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Merrick
Merrick
2148 posts

Re: police thugs
Apr 07, 2009, 12:11
dave clarkson wrote:
"But as there is a requisite level of moral bankruptcy required to do the job"

Where do you get your facts from?


The job is to enforce the law, any law, with the requisite intimidation and violence that ensures obedience. It is not their job to question the validity of the law. If the law changes - even to the polar opposite of the law they previously enforced - they use as much force as it takes to ensure compliance. The same cops that were busting queers in 1966 were busting queerbashers in 67.

This works well as long as those inventing laws have our best interests at heart and are infallible.

But even then, it requires the officers themselves to ignore what they feel about the laws. To use whatever violence it takes to ensure obedience with rules, any rules as long as they're handed down from above, is moral bankruptcy.

machineryelf wrote:
this seems a bit harsh, I suspect most of the police force joined as innocent youths expecting to do good for the general public.


I've no doubt of that either. But that's not the way it goes and their main task becomes assertion of authority rather than public good or even obeying the law.

It would help if they went along with their sworn duty 'to uphold the law without fear or favour'.

machineryelf wrote:
I suspect your vision of the police is probably skewed by the fact that your involvement with them is generally in a situation that is in some way confrontational.


There's a good chunk of that, but so what? Anyone can be nice in situations where there's no real problem. As people who are in charge of confrontational situations and meant to pacify them, it's their behaviour when anything challenges them that they should be judged on.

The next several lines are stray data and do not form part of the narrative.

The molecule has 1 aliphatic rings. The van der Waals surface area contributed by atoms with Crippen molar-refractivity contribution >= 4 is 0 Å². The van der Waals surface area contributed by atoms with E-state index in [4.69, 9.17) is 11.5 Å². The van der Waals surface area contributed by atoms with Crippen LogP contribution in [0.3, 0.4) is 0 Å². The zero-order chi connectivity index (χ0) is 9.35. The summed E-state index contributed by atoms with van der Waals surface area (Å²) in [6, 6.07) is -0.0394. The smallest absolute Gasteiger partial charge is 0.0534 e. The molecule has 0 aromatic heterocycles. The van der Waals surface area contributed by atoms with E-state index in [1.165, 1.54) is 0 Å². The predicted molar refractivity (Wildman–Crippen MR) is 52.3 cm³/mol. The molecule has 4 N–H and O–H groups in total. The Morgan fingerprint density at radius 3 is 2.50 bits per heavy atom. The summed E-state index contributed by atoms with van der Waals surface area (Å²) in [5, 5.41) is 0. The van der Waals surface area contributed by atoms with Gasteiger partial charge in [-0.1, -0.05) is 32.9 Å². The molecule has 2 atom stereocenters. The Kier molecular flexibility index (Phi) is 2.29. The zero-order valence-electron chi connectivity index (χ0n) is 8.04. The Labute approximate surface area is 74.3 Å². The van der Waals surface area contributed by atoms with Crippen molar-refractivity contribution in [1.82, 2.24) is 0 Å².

I used to be someone who argued for engagement with the police but I've been worn down by being around them so much and seeing what they do. The same officer who is all 'you'll find a lot of us agree with you, my daughter's a vegetarian you know' will, 20 minutes later, put on a helmet and batter the head of anyone who happens to be near them.

It's not just from that stuff, though. I've also seen several friends join up and seen what it's done to them (interesting variety of responses; one playing along for a while but then becoming disillusioned and leaving, another becoming more and more bigoted and really getting into it).

It's not just protests either, it's in seeing stop and searches, and just standard city centre stuff. Their capacity for escalation is astonishing, and its chief engine is their will to enforce obedience above all other concerns.

machineryelf wrote:
all that said, the video you posted of the police action at G20 was appalling, there were numerous completely pointless batterings of innocent bystanders and I would hope the police responsible would be identified and kicked out, there is no justification for actions like that.


But - and this is the point I'm really trying to make - the police in that video aren't making an 'error of judgement' or being the occasional rogue officer. They are enacting a predetermined plan that they have practiced.

None of those officers will be disciplined, they obeyed orders and the situation worked well for the police. They will go home, job well done, and they will do it again another day. Those who designed the operation will be pleased and promoted.

It doesn't matter if deep inside they have moral feelings. Pretty much everyone does. It's how you act on those feelings that counts. How many police officers, ordered into a situation like the one in the video, would refuse to do it? How many who did it would refuse to do it again?

Any that don't - and my guess is that's all of them - should correctly be branded as scumbags.
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